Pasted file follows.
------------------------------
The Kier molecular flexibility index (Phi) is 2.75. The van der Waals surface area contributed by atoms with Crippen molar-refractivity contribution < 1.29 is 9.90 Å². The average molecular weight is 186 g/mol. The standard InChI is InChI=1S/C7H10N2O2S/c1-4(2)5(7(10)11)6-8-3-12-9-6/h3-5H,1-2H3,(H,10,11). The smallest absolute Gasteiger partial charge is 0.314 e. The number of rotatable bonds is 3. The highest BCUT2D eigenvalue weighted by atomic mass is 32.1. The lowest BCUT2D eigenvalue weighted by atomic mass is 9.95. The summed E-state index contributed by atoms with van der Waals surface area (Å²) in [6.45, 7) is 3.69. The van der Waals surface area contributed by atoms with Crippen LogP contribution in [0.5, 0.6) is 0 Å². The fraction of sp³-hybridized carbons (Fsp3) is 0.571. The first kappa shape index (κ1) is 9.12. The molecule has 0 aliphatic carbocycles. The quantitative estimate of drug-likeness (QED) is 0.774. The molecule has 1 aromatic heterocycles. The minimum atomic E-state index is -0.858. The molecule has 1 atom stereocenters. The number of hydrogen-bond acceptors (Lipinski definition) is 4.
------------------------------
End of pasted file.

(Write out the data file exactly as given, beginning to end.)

The Kier molecular flexibility index (Phi) is 2.75. The van der Waals surface area contributed by atoms with Crippen molar-refractivity contribution < 1.29 is 9.90 Å². The average molecular weight is 186 g/mol. The standard InChI is InChI=1S/C7H10N2O2S/c1-4(2)5(7(10)11)6-8-3-12-9-6/h3-5H,1-2H3,(H,10,11). The smallest absolute Gasteiger partial charge is 0.314 e. The number of rotatable bonds is 3. The highest BCUT2D eigenvalue weighted by atomic mass is 32.1. The lowest BCUT2D eigenvalue weighted by atomic mass is 9.95. The summed E-state index contributed by atoms with van der Waals surface area (Å²) in [6.45, 7) is 3.69. The van der Waals surface area contributed by atoms with Crippen LogP contribution in [0.5, 0.6) is 0 Å². The fraction of sp³-hybridized carbons (Fsp3) is 0.571. The first kappa shape index (κ1) is 9.12. The molecule has 0 aliphatic carbocycles. The quantitative estimate of drug-likeness (QED) is 0.774. The molecule has 1 aromatic heterocycles. The minimum atomic E-state index is -0.858. The molecule has 1 atom stereocenters. The number of hydrogen-bond acceptors (Lipinski definition) is 4.